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Design Challenge kick-off shares a plethora of information

Food security—what is it, and how do we work towards it? It’s the topic of this year’s Ohio STEM Learning Network Design Challenge, and teachers learned more at a recent workshop at the Nationwide & Ohio Farm Bureau 4-H Center sponsored by OSLN, Battelle, Ohio Corn & Wheat, Ohio Soybean Farmers and EducationProjects.org.

Food security, as defined by the United Nations’ Committee on World Food Security, is the condition in which all people, at all times, have physical, social and economic access to sufficient safe and nutritious food that meets their dietary needs and food preferences for an active and healthy life. EducationProjects.org’s Jane Hunt shared how agriculture and STEM relate to food security.

The workshop began with an Oxfam Hunger Banquet to help participants gain a first-hand understanding of hunger and poverty statistics. Mid-Ohio Food Bank representatives talked about the issue of hunger here in central Ohio. Then the large group of teachers split for a variety of activities designed to provide context and ideas for this year’s Design Challenge.

One group toured Waterman Agriculture and Natural Resources Laboratory, visiting the dairy barn, SNAP garden, a soybean field and a corn field. At each place, farm manager Glenn Mills talked to the group about food production and research being done. Global Impact STEM Academy teacher Amy Jo Henry said the tour was very informative. “Production ag needs an opportunity like this to tell their story. There is a lot of misinformation out there!”

The rest of the teachers remained at the 4-H Center for several breakout sessions:

  • Design Challenge 101, presented by Eileen McGarvey and Kris Owen from Pickerington Ridgeview Middle School; Melissa Drury from Berne Union Elementary School; and Erica Reeves from Metro Early College Middle School, showed teachers how to coordinate a design challenge program at their school.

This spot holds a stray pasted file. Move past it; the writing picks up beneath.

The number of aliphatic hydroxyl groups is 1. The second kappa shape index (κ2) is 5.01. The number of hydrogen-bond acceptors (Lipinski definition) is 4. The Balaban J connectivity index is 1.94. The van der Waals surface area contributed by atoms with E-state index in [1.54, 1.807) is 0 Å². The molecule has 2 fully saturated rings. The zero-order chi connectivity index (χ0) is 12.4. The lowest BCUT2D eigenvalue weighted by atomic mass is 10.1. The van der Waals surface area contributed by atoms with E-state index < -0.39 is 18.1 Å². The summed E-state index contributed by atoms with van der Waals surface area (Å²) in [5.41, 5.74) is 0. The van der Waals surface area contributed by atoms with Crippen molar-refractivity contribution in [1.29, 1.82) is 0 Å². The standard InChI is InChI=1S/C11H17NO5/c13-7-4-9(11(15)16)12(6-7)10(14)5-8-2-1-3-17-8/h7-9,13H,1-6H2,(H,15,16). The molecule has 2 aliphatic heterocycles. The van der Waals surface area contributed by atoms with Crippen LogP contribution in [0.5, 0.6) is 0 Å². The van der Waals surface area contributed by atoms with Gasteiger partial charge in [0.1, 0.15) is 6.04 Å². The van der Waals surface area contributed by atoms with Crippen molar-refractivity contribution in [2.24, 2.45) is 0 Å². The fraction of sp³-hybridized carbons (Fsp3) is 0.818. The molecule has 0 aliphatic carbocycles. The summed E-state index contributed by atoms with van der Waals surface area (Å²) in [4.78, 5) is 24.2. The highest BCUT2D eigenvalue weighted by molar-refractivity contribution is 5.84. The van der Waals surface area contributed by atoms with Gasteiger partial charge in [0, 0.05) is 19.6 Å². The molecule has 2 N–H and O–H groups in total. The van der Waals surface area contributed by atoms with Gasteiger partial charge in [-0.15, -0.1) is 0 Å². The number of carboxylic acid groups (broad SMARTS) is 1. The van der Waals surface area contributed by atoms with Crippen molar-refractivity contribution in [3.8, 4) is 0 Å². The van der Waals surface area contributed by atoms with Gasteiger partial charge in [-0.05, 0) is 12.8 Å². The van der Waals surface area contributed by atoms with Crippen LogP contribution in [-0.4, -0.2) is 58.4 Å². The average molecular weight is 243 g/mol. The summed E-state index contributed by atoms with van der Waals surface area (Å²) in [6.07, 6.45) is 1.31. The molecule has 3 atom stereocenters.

• Aquaculture and Engineering: Fish Farm Challenge, presented by Dr. Bob Horton, incorporated the engineering design process as participants worked to create an efficient fish-feeding prototype.

  • Expert Roundtable: Meet the Food Security Experts allowed teachers to learn more about a range of agriculture subjects such as food waste, biotechnology and GMOs, organic vs conventional farming, drones, and more. The range of topics helped participants to visualize the broad reach of the design challenge topic of food security.

Finally, the workshop closed with an Invention League activity of identifying a problem related to food security and inventing something to solve that problem. Speaker Abby Fisher, as Professor Prototype, shared the steps of this process and encouraged teachers to let students “Fail fast; fail often!” These setbacks help students gather information and refine their efforts.

Outstanding Design Challenge teams will be invited to present at Battelle in early May. Good luck to all participants!

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